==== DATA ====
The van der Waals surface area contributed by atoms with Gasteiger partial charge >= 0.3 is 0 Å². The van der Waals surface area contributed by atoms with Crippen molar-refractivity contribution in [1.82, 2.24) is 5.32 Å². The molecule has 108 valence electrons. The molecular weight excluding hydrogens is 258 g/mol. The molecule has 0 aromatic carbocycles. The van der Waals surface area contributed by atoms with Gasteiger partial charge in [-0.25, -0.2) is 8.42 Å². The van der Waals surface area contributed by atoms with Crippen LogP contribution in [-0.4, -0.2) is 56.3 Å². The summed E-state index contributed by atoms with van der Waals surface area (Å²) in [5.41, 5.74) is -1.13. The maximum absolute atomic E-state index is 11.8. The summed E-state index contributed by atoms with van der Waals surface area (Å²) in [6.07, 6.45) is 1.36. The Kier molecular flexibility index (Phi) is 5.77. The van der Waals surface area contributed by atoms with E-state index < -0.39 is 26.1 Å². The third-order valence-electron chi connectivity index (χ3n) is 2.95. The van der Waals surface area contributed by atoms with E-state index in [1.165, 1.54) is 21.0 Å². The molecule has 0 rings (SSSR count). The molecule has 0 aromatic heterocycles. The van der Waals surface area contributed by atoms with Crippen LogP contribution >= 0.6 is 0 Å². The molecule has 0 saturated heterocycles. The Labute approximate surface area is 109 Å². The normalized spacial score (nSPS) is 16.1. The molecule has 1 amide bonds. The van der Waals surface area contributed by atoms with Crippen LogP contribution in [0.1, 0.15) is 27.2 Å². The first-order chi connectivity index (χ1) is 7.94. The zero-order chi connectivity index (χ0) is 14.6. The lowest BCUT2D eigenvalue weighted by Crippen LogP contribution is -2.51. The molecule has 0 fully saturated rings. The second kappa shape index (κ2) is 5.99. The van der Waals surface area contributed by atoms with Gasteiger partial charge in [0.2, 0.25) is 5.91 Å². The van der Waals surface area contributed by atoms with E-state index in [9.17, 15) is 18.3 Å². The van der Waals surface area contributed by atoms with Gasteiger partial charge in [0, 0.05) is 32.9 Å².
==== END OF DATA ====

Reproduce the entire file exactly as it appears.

The van der Waals surface area contributed by atoms with Gasteiger partial charge >= 0.3 is 0 Å². The van der Waals surface area contributed by atoms with Crippen molar-refractivity contribution in [1.82, 2.24) is 5.32 Å². The molecule has 108 valence electrons. The molecular weight excluding hydrogens is 258 g/mol. The molecule has 0 aromatic carbocycles. The van der Waals surface area contributed by atoms with Gasteiger partial charge in [-0.25, -0.2) is 8.42 Å². The van der Waals surface area contributed by atoms with Crippen LogP contribution in [-0.4, -0.2) is 56.3 Å². The summed E-state index contributed by atoms with van der Waals surface area (Å²) in [5.41, 5.74) is -1.13. The maximum absolute atomic E-state index is 11.8. The summed E-state index contributed by atoms with van der Waals surface area (Å²) in [6.07, 6.45) is 1.36. The Kier molecular flexibility index (Phi) is 5.77. The van der Waals surface area contributed by atoms with E-state index < -0.39 is 26.1 Å². The third-order valence-electron chi connectivity index (χ3n) is 2.95. The van der Waals surface area contributed by atoms with E-state index in [1.165, 1.54) is 21.0 Å². The molecule has 0 rings (SSSR count). The molecule has 0 aromatic heterocycles. The van der Waals surface area contributed by atoms with Crippen LogP contribution >= 0.6 is 0 Å². The molecule has 0 saturated heterocycles. The Labute approximate surface area is 109 Å². The normalized spacial score (nSPS) is 16.1. The molecule has 1 amide bonds. The van der Waals surface area contributed by atoms with Crippen LogP contribution in [0.1, 0.15) is 27.2 Å². The first-order chi connectivity index (χ1) is 7.94. The zero-order chi connectivity index (χ0) is 14.6. The lowest BCUT2D eigenvalue weighted by Crippen LogP contribution is -2.51. The molecule has 0 fully saturated rings. The second kappa shape index (κ2) is 5.99. The van der Waals surface area contributed by atoms with Gasteiger partial charge in [0.2, 0.25) is 5.91 Å². The van der Waals surface area contributed by atoms with E-state index in [9.17, 15) is 18.3 Å². The van der Waals surface area contributed by atoms with Gasteiger partial charge in [0, 0.05) is 32.9 Å².